jason_adam-1I really wanted to like Playcrafters’ “Deathtrap.”

After all, it has a quality cast and crew, many of whom I know or have worked with in theater, so I know they’ve got the talent to pull it off.

It’s largely a really fun script.

Yeah, going in I really had high hopes for the show.

I really did.

You feeling the suspense?

You’re wondering if I’m going to give it a good review or tear it apart, aren’t you?

Good. Because that on-the-edge of your seat feeling is what makes Playcrafters’ “Deathtrap” such devilish fun.

I don’t want to give too much of the plot away, because watching it unfurl is really a big part of the joy of it. So, I’ll just refer to the theater’s general description: Directed by Patti Flaherty, and starring Jason Platt, Adam Cerny, Nancy Teelink and Pamela Briggs, “Deathtrap” involves Sidney Bruhl, a successful writer of Broadway thrillers, who is struggling to overcome a dry spell which has resulted in a string of failures and a shortage of funds. His luck changes when he receives a script from a student – a thriller with the potential to be a Broadway hit. Sidney and his wife, Myra, devise a trap to scoop up the script and take credit for its creation. Murderous machinations result, the plot twists and turns with devilish cleverness, and you’ll be left guessing until the final moments.

And that sums it up. I’ll reveal no more and allow you to delight in the fun of its revelations. And please do, because you’ll thank me later for luring you into this “trap.”

Platt and Cerny are absolutely brilliant in their roles, exhibiting a terrific chemistry as the dry, sardonic and bitter Bruhl and the sleek and cunning protégé, Clifford Anderson. It’s a pleasure to watch them play off each other as they go through their passive-aggressive (and aggressive-aggressive) cat and mouse game. Watching the two of them bite into these parts and play them for suspense and humor is worth the price of admission alone.

In the supporting parts, Pamela Briggs shines brightest by playing it dullest as Myra Bruhl. She brings a stuffy, Margaret Dumont old money quality that fits her part well and makes her denouement seem quite realistic.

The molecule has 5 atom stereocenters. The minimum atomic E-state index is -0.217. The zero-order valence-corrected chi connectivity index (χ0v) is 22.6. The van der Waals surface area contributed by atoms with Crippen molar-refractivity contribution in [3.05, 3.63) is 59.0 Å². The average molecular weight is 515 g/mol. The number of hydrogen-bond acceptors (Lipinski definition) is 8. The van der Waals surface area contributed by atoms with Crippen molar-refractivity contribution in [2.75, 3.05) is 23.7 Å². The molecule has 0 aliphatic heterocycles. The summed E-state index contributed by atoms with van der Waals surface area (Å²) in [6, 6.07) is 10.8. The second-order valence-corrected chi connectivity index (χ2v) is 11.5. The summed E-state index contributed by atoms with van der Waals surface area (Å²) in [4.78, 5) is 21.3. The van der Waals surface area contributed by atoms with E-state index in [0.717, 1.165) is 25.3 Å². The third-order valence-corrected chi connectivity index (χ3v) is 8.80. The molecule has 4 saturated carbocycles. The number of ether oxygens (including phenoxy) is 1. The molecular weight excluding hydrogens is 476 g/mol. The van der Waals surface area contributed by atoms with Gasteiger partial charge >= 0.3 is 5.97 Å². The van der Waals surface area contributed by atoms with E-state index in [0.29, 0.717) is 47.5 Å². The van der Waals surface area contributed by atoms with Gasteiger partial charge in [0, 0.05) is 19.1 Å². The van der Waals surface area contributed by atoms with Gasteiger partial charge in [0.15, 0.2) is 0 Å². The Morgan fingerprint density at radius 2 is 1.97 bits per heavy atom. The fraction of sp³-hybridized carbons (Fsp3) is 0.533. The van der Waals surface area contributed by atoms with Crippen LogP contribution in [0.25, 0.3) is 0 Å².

On the other side of things, I’ve always found the character of Helga Ten Dorp to be a grinding, obvious plot mechanism in an otherwise smart and elegant darkly humorous show. That said, despite my bias against the character, Nancy Teerlinck is a good choice for Helga. She’s got a knack for playing big, bawdy characters and she hams it up amusingly in the over-the-top part. Rounding out the cast, Jason Dloughy is fine in the minor role of the lawyer, Porter Milgrim.

Flaherty does an excellent job with the script and has done quite well with her stars. “Deathtrap” is a demanding mistress in terms of set and props and Playcrafters, and their crew of Donna Weeks, Jacque Cohoon, Sara Linnea Laufer O’Neill, Alexander Richardson, Aaron Sullivan, Marcia Templeman, Emily Edens, Ellie Gradert, Craig Cohoon, Karen Dubberke, Bob Hanske, Crista Ashcraft and Sara Nicole Wegener all deserve high kudos for nailing it in terms of props, set, lighting and sound effects. The use of strobe effects was especially effective and fun in creating a creepy patina during certain scenes.
I was just talking to a couple of friends of mine this week, Anthony Natarelli and J-Ca Blaum, about this show and I told them the same thing I’m telling you: You’ve got to see it. Cerny and Platt are wonderfully fun in a darkly amusing and twisty script and the show slays it on the details. “Deathtrap” is a heck of a ride.

The show unwinds “Deathtrap” Sept. 16-18 at its 4950 35th Ave., Moline venue. For showtimes and tickets, call (309) 762-0330, email boxoffice@playcrafters.com or check out www.playcrafters.com.

Sean Leary is an author, director, artist, musician, producer and entrepreneur who has been writing professionally since debuting at age 11 in the pages of the Comics Buyers Guide. An honors graduate of the University of Southern California masters program, he has written almost 30 books including the best-sellers The Arimathean, Every Number is Lucky to Someone and We Are All Characters.